4. “Sunset Boulevard” (Franz Waxman): “‘Sunset Blvd.’ is an example of a mastery, a psychological role that the music plays in that film— so much range and energy in the writing. You have the glamour and the madness and the way Wasman wove it all together. Fifty years after Waxman won the Academy Award there had never been an album for ‘Sunset Blvd.’ Never, ever, ever. There was a concert suite that ran seven minutes, that was all that ever came from “Sunset Blvd.” So 50 years later, in 2000, I went to Scotland with [composer] Joel McNeely and we recorded the complete score with the Royal Scottish National Orchestra. I found when I went through the manuscripts the 10-minute prologue for the scene that never exists in the film called ‘Conversing Corpses,’ and the movie originally opened with a scene where WIlliam Holden’s character wakes up in the morgue and the other corpses tell the story of how they met their end. So no one had ever heard that before and it’s my favorite piece of the score. It’s where he introduces all of his melodies and in that setting it’s just macabre and masterful and brilliant in so many ways.”

3. “Vertigo” (Bernard Herrmann): “I just see it as the summit of his work. It’s passionate, it’s psychological. It’s so responsible for shaping the impact of that film. That’s the film that literally among Hitchcock’s script notes—he wrote it himself— ‘We will leave this scene for Mr. Herrmann.’ They had worked together since ‘The Trouble With Harry’ in 1955 and had developed this shorthand, this relationship, where Hitchcock was confident enough in the voice that Herrmann was bringing to the film that he passed the reins to the composer. The best scores have always resulted in directors trusting the composer. The best advice or input to give to a composer is just have at it.

2. “To Kill a Mockingbird” (Elmer Bernstein): “It’s just such an emotional score. Elmer Bernstein, one of the great composers of all time. So grateful that I got to spend the time I did with Elmer. We did 30 some albums together. I recorded ‘To Kill a Mockingbird’ with him conducting himself with the Royal Scottish National Orchestra. He spent so much time before writing a single note just thinking about the score. He took the benefit of time to really let the film soak into him. The master composer that he is then came out with this melody that is just the most expressive reach into the heart. It’s what happens in the hands of a master composer who knows things that we can’t even conceive, but there’s just the soul of a great artist being expressed with notes on paper.”

1. “Spartacus” (Alex North): “I started doing what I do when I was young enough to get to spend the last few years of Alex North’s life working with him. We would hang out in his studio and talk about music. This is a guy who every genre he stepped foot in, he revolutionized. When I started talking to Alex about doing new recordings of his scores, the first one I brought up was ‘Spartacus.’ It had been my favorite score since growing up: the depth of writing, the mastery of every note, the range and all the different styles he put into it and still it all tried together in a unified work. ‘Spartacus Love Theme’ is just one of the greatest melodies to ever come from film and the degree to which he broke ground just in the orchestral writing, his language and what he was doing musically in that score just set the stage for so much of what came after. Just at its heart, the emotion behind it where he had all this genius but that it kind of disappears within the fabric of the story that he’s telling musically. When I found out that Universal was doing a restoration of the film in 1990, we were going to try to align with that, but then we realized the window that we had in order to get the recording done in time wasn’t going to happen. I promised Alex when we moved Spartacus out of the lineup, that one day I would restore and release his score. Twenty years later when I’m approaching my 1000th album, which was also the year that celebrated Alex’s 100th birthday and Spartacus’s 50th anniversary, [we did.] He didn’t live to see it, but what happened in the 20 intervening years is I got to produce ‘Spartacus’ at a level where it was the most elaborate production of any film score in history.” (Varese Sarabande’s 2010 release included 6 CDs, 1 DVD and an 168-page booklet, including two CDs devoted to “Spartacus Love Theme,” with variations by Carlos Santana, Bill Evans, and Ramsey Lewis, and Alexandre Desplat, as well as a new Lee Holdridge arrangement featuring flautist Sara Andon.)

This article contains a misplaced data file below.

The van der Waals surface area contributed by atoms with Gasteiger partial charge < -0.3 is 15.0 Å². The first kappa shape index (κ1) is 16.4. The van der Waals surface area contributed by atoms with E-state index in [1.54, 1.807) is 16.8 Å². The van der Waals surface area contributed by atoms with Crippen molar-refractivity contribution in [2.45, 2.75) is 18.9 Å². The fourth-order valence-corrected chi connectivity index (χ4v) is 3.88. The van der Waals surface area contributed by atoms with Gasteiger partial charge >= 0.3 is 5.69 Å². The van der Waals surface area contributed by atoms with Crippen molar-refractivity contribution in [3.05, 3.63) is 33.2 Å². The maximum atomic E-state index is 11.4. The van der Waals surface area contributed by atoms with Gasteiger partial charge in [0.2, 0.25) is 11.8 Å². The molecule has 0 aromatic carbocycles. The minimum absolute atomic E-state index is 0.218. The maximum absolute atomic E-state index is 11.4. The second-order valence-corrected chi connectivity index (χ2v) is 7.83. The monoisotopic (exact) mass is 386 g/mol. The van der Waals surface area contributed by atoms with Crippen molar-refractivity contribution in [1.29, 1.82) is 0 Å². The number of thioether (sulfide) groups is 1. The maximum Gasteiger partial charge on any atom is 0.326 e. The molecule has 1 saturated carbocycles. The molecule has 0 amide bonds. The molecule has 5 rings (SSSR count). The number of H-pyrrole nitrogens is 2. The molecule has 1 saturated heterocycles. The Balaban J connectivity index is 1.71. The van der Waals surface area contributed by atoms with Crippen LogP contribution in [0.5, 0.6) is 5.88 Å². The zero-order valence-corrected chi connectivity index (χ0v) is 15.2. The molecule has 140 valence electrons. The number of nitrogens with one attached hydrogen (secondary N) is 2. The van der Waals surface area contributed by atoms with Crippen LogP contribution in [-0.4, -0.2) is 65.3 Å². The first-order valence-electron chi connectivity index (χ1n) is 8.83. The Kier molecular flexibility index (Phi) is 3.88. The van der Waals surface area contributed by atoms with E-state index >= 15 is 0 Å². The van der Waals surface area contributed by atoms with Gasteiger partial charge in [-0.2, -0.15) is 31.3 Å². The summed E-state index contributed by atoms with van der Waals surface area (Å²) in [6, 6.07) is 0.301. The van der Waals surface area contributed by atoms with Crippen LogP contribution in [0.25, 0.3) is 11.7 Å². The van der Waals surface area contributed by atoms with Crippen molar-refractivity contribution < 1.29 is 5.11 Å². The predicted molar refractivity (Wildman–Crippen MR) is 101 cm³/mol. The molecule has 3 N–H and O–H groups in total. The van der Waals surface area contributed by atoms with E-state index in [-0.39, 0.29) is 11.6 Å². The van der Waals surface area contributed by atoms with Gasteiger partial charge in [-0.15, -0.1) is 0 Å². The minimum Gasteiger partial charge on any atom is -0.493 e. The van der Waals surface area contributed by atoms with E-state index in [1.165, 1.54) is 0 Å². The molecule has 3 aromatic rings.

I'm surprised that the Goldsmith score is at the bottom, I expected Goldsmith to be higher on his list.

 Posted:   Jan 14, 2022 - 11:52 PM   
 By:   AdoKrycha007   (Member)

I think:

1. North
2. Goldsmith
3. Goldsmith
4. Goldsmith
5. Goldsmith